In Hanoi, there is a place known as the Snake Village. Not all taxis are familiar with the village so just tell them you are going to Lệ Mật. Our taxi fare from Hoan Kiem district to Lệ Mật was around 100VND.
Most village residents have been employed as snake catchers. Now they are running businesses vending liquors with dissolved snake venom and snake dishes (like cobra meat). They don’t come cheap, though.
Similar to silkworms, these bugs are edible. Not crunchy either. The only difference is the cricket legs and claws that your palate would surely feel as you eat them.
Crickets are consumed as snacks. It is better to eat a handful of small ones than pop them one by one into your mouth.
What does it taste like? They’re officially bugs, what do you expect?
No matter how crunchy they are, I will not plop a whole grasshopper into my mouth. But they are one of the main attractions on Thai and Cambodian bug carts.
Most of them are around 10 centimeters long. If you’re out to try one, just make sure they are barbecued properly for a crunchy experience.
Last time I was in Siem Reap, restaurants serving croc meat sprawled throughout Pub Street. Crocodile meat is very tender. It probably depends on how it’s cooked but its taste is similar to pork. Don’t worry about scabby croc skin on your plate. It’s marinated and cooked well when served. It even crossed my mind if it was indeed the meat that I paid for.
Cambodia actually has a number of breeding farms for crocodiles. I’ve been to one during my early visit where I’ve seen baby crocodiles in a cage.
Bull’s Testes or Penis
Bull’s testes (or penis) are popularly known in the Philippines as Soup Number Five.
It is Filipino in origin. However, it is not easy to find Soup No. 5 across the Philippine capital.
In Manila’s Chinatown, there are only a few diners that serve Soup No. 5. I’ve tried mine from this art gallery in Angono town that serves the rare dish.
If you’re headed to Cebu, Soup No. 5 has a variant known locally as lanciao.
The bull’s testes and penis are believed to be aphrodisiacs.
Weasel Poo Coffee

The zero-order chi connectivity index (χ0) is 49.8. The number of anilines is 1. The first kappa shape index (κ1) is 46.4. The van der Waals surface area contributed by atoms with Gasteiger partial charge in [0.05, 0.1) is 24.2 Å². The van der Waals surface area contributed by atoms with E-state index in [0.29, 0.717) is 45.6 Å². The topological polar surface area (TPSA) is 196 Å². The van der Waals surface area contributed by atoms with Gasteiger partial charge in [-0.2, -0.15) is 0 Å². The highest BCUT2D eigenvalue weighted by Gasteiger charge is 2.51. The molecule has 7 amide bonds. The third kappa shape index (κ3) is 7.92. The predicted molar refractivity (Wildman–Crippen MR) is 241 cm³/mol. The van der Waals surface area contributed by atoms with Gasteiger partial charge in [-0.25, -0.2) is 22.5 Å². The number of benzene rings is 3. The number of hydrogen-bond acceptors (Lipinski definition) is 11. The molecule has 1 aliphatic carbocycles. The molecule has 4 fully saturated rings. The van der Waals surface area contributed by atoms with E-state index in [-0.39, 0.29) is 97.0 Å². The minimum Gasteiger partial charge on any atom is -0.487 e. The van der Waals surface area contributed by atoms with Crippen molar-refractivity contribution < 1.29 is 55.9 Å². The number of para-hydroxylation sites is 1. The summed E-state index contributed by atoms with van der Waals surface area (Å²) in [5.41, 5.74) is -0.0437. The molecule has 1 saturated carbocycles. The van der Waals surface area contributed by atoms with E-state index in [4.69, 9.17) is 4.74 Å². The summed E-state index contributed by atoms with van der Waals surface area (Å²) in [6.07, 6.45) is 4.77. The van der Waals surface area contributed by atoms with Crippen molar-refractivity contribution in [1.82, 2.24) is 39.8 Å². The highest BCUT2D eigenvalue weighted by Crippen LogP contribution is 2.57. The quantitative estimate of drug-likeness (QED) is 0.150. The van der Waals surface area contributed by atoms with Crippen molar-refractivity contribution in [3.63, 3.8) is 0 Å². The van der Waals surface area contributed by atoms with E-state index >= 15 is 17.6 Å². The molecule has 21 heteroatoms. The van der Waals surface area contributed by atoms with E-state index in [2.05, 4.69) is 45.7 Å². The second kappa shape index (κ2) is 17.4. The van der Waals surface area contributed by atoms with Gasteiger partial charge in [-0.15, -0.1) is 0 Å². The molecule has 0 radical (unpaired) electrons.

Coffee made out of weasel poo is known throughout Southeast Asia as kopi luwak. Sumatra (Indonesia) is the largest producer of kopi luwak in the region. Besides Indonesia, Vietnam and the Philippines have civet farms producing kopi luwak.
Civets eat coffee cherries and digest them. Their feces are then collected by farmers and processed to produce kopi luwak. Make no mistake, though, as kopi luwak is one of the most expensive coffees in the world.
Disclaimer: I have a long-standing hate for cockroaches but eating them is not part of my vendetta.
Cockroaches are also a top attraction on bug carts in Southeast Asia. Usually fried but some say they can be eaten toasted, sautéed, or boiled.
Guaranteed crunchy but the catch is, they leave an intense aftertaste.
I guess chicken feet are the most common of the world’s bizarre foods on the list.
I’ve seen chicken feet and other chicken parts on a sidewalk cart in Yangon, Manila, and Thailand. But they are also cooked in parts of South and North America, Africa, and Europe.
Chicken feet have always been used in Chinese cuisines – either steamed or deep-fried. In the Philippines, chicken feet are a staple street food known as “adidas”. In Thailand, the Thai green chicken curry is made with chicken feet. In Malaysia, the Malay-style curry is also cooked with chicken feet.
Have you tried any of Southeast Asia’s bizarre foods? I urge you to try a few if you find yourself in the region. These bizarre foods are part of our unique charm. While I say this, I also urge you to err on the side of caution. Many tourists get sick from the street foods. What was your experience? Do tell in the comments below.
Sheila, a.k.a. The Solo Tripper. Former news desk editor, full-time traveler, freelance writer.